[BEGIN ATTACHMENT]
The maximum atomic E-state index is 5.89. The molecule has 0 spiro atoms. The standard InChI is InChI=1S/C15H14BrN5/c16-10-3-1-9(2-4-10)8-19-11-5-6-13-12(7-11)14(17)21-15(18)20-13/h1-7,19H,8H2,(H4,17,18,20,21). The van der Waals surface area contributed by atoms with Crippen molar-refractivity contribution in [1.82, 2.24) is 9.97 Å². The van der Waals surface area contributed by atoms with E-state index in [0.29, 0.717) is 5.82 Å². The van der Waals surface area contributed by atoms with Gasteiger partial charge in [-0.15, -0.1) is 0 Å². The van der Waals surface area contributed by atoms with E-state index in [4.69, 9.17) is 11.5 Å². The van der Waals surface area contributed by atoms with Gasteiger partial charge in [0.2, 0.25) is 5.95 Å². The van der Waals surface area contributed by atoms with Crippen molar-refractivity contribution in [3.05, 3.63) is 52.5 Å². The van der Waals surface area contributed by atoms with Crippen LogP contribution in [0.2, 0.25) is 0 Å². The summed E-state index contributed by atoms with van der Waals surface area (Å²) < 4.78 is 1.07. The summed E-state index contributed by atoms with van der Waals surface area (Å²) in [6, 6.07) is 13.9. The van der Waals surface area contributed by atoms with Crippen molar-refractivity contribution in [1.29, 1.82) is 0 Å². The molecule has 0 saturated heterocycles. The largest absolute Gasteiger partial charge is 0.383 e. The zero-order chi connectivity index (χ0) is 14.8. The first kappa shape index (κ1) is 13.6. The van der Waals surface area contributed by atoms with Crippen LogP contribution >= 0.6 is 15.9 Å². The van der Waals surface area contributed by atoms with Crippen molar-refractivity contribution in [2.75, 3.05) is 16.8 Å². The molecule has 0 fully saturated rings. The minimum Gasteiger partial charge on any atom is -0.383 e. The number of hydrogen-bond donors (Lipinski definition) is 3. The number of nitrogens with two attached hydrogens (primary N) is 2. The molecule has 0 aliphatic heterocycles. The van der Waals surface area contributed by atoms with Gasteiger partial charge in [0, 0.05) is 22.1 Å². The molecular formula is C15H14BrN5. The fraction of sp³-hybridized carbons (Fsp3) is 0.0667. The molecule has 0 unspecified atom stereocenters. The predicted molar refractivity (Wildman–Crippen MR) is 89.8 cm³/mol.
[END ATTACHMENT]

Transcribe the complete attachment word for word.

The maximum atomic E-state index is 5.89. The molecule has 0 spiro atoms. The standard InChI is InChI=1S/C15H14BrN5/c16-10-3-1-9(2-4-10)8-19-11-5-6-13-12(7-11)14(17)21-15(18)20-13/h1-7,19H,8H2,(H4,17,18,20,21). The van der Waals surface area contributed by atoms with Crippen molar-refractivity contribution in [1.82, 2.24) is 9.97 Å². The van der Waals surface area contributed by atoms with E-state index in [0.29, 0.717) is 5.82 Å². The van der Waals surface area contributed by atoms with Gasteiger partial charge in [-0.15, -0.1) is 0 Å². The van der Waals surface area contributed by atoms with E-state index in [4.69, 9.17) is 11.5 Å². The van der Waals surface area contributed by atoms with Gasteiger partial charge in [0.2, 0.25) is 5.95 Å². The van der Waals surface area contributed by atoms with Crippen molar-refractivity contribution in [3.05, 3.63) is 52.5 Å². The van der Waals surface area contributed by atoms with Crippen LogP contribution in [0.2, 0.25) is 0 Å². The summed E-state index contributed by atoms with van der Waals surface area (Å²) < 4.78 is 1.07. The summed E-state index contributed by atoms with van der Waals surface area (Å²) in [6, 6.07) is 13.9. The van der Waals surface area contributed by atoms with Crippen molar-refractivity contribution in [1.29, 1.82) is 0 Å². The molecule has 0 saturated heterocycles. The largest absolute Gasteiger partial charge is 0.383 e. The zero-order chi connectivity index (χ0) is 14.8. The first kappa shape index (κ1) is 13.6. The van der Waals surface area contributed by atoms with Crippen LogP contribution >= 0.6 is 15.9 Å². The van der Waals surface area contributed by atoms with Crippen molar-refractivity contribution in [2.75, 3.05) is 16.8 Å². The molecule has 0 fully saturated rings. The minimum Gasteiger partial charge on any atom is -0.383 e. The number of hydrogen-bond donors (Lipinski definition) is 3. The number of nitrogens with two attached hydrogens (primary N) is 2. The molecule has 0 aliphatic heterocycles. The van der Waals surface area contributed by atoms with Gasteiger partial charge in [0, 0.05) is 22.1 Å². The molecular formula is C15H14BrN5. The fraction of sp³-hybridized carbons (Fsp3) is 0.0667. The molecule has 0 unspecified atom stereocenters. The predicted molar refractivity (Wildman–Crippen MR) is 89.8 cm³/mol.